10 years ago

this amde me laugh

10 years ago

I think another point that may be missed in Brian’s initial comment is that the playing field is not always equal.

He dismisses the article as amateur or common sense. Well, the fact is that not everyone is a seasoned, Dynasty Player. Many folks new to dynasty may not even know the concept of “Buy Low, Sell High” and other dynasty nuances that are never a consideration in redraft/keeper formats, which are still the most popular formats by far.

So, not every article has to invent the wheel. Depending on your level of experience, you may or may not feel totally enlightened from every article, but chances are SOMEONE out there learns a bit of something from it.

Same could be said if an article was put out (as I’ve seen in the past)along the lines of Dynasty 101. There are always portions of every article that you can take something from and if you can truly say that you’ve taken nothing from an article (which would be hard to believe), then pat yourself on the back, consider yourself an expert on that topic, and feel free to begin submitting articles, so the rest of us can be enlightened by your expertise.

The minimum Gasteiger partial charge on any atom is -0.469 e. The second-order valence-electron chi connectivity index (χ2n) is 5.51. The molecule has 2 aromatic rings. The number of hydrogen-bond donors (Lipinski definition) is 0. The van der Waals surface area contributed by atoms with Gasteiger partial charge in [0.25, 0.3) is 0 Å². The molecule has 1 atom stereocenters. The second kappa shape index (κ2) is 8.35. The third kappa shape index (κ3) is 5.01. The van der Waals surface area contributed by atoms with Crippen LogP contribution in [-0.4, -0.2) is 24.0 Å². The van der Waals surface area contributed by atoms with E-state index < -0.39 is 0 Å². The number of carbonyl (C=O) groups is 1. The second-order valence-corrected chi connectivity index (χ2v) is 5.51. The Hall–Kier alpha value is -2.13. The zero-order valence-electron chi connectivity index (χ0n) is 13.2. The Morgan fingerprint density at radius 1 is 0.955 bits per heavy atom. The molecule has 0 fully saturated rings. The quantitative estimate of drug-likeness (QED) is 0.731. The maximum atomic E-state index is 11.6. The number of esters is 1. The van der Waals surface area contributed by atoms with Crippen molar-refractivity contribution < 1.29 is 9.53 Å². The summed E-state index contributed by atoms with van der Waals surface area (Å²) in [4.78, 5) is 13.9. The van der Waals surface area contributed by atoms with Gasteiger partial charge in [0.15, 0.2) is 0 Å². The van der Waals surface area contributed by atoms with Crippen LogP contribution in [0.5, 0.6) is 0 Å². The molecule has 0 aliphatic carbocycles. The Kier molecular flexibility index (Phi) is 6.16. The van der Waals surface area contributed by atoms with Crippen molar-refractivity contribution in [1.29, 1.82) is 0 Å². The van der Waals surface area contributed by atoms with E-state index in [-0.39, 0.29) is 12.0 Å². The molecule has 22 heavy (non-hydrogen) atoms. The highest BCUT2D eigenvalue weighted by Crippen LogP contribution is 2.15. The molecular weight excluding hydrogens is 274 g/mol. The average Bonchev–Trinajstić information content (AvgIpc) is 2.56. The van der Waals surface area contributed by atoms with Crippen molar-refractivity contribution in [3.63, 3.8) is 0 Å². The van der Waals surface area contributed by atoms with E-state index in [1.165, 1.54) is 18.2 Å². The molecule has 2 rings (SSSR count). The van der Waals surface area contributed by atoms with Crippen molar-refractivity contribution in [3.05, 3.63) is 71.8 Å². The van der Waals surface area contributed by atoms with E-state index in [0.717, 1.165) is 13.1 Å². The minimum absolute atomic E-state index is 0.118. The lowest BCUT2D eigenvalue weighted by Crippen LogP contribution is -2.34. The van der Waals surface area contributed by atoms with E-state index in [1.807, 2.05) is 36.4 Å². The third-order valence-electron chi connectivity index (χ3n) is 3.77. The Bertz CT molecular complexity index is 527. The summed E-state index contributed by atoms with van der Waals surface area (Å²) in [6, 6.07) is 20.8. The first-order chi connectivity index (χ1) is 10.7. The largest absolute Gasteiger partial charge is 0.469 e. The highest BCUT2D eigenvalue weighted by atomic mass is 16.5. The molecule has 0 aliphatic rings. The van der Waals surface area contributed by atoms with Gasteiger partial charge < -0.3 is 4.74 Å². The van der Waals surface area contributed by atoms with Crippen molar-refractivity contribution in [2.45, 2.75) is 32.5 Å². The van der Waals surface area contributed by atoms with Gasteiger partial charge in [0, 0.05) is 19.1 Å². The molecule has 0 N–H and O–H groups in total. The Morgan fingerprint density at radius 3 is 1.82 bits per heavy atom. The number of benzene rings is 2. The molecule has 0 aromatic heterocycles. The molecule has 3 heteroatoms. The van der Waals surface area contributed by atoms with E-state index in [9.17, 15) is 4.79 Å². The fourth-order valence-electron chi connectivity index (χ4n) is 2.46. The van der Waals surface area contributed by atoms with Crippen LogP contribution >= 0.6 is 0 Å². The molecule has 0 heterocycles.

Jeff Haverlack
Reply to  Rob
10 years ago

As most would understand, or at least I hope would, we take great pride in our content here on DLF. Your point is the first thing I thought of when I started reading some of the negative feedback. We have a lot of first year dynasty players, as well as seasoned experts. I get many indidivual emails from new dynasty players that don’t feel comfortable commenting publicly because they don’t feel they know enough to do so … and who have told me personally that some of the advanced metrics and charts are way over their head. They appreciate the content geared toward the less experienced players.